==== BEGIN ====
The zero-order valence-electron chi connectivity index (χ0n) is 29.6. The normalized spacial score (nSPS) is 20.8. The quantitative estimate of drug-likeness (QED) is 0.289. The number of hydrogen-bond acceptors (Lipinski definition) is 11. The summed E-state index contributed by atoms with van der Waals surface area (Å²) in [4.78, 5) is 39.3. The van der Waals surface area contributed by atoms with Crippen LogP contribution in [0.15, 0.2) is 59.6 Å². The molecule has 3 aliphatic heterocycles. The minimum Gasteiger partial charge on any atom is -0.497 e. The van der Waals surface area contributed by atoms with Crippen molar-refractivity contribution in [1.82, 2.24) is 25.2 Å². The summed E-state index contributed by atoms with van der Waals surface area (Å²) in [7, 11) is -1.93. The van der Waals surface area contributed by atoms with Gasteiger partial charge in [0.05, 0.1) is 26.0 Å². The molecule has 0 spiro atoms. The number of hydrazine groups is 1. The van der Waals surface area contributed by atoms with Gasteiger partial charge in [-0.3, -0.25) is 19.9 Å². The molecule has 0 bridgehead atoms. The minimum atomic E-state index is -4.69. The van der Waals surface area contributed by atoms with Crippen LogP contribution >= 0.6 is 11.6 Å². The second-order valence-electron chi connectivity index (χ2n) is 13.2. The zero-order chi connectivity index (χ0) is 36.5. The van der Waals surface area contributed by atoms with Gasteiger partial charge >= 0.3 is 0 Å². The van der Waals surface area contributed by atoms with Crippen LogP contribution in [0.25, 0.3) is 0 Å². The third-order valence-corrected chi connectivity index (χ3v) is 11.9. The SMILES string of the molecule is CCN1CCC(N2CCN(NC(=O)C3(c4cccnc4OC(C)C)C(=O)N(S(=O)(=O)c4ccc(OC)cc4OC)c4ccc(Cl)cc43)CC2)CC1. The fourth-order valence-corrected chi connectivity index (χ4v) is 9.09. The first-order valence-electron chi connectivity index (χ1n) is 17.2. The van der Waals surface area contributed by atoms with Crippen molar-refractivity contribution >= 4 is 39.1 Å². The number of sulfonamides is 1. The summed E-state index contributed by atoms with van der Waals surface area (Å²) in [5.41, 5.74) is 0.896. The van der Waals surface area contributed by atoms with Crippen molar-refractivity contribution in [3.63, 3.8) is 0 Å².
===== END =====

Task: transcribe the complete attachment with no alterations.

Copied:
The zero-order valence-electron chi connectivity index (χ0n) is 29.6. The normalized spacial score (nSPS) is 20.8. The quantitative estimate of drug-likeness (QED) is 0.289. The number of hydrogen-bond acceptors (Lipinski definition) is 11. The summed E-state index contributed by atoms with van der Waals surface area (Å²) in [4.78, 5) is 39.3. The van der Waals surface area contributed by atoms with Crippen LogP contribution in [0.15, 0.2) is 59.6 Å². The molecule has 3 aliphatic heterocycles. The minimum Gasteiger partial charge on any atom is -0.497 e. The van der Waals surface area contributed by atoms with Crippen molar-refractivity contribution in [1.82, 2.24) is 25.2 Å². The summed E-state index contributed by atoms with van der Waals surface area (Å²) in [7, 11) is -1.93. The van der Waals surface area contributed by atoms with Gasteiger partial charge in [0.05, 0.1) is 26.0 Å². The molecule has 0 spiro atoms. The number of hydrazine groups is 1. The van der Waals surface area contributed by atoms with Gasteiger partial charge in [-0.3, -0.25) is 19.9 Å². The molecule has 0 bridgehead atoms. The minimum atomic E-state index is -4.69. The van der Waals surface area contributed by atoms with Crippen LogP contribution >= 0.6 is 11.6 Å². The second-order valence-electron chi connectivity index (χ2n) is 13.2. The zero-order chi connectivity index (χ0) is 36.5. The van der Waals surface area contributed by atoms with Gasteiger partial charge >= 0.3 is 0 Å². The van der Waals surface area contributed by atoms with Crippen LogP contribution in [0.25, 0.3) is 0 Å². The third-order valence-corrected chi connectivity index (χ3v) is 11.9. The SMILES string of the molecule is CCN1CCC(N2CCN(NC(=O)C3(c4cccnc4OC(C)C)C(=O)N(S(=O)(=O)c4ccc(OC)cc4OC)c4ccc(Cl)cc43)CC2)CC1. The fourth-order valence-corrected chi connectivity index (χ4v) is 9.09. The first-order valence-electron chi connectivity index (χ1n) is 17.2. The van der Waals surface area contributed by atoms with Crippen molar-refractivity contribution >= 4 is 39.1 Å². The number of sulfonamides is 1. The summed E-state index contributed by atoms with van der Waals surface area (Å²) in [5.41, 5.74) is 0.896. The van der Waals surface area contributed by atoms with Crippen molar-refractivity contribution in [3.63, 3.8) is 0 Å².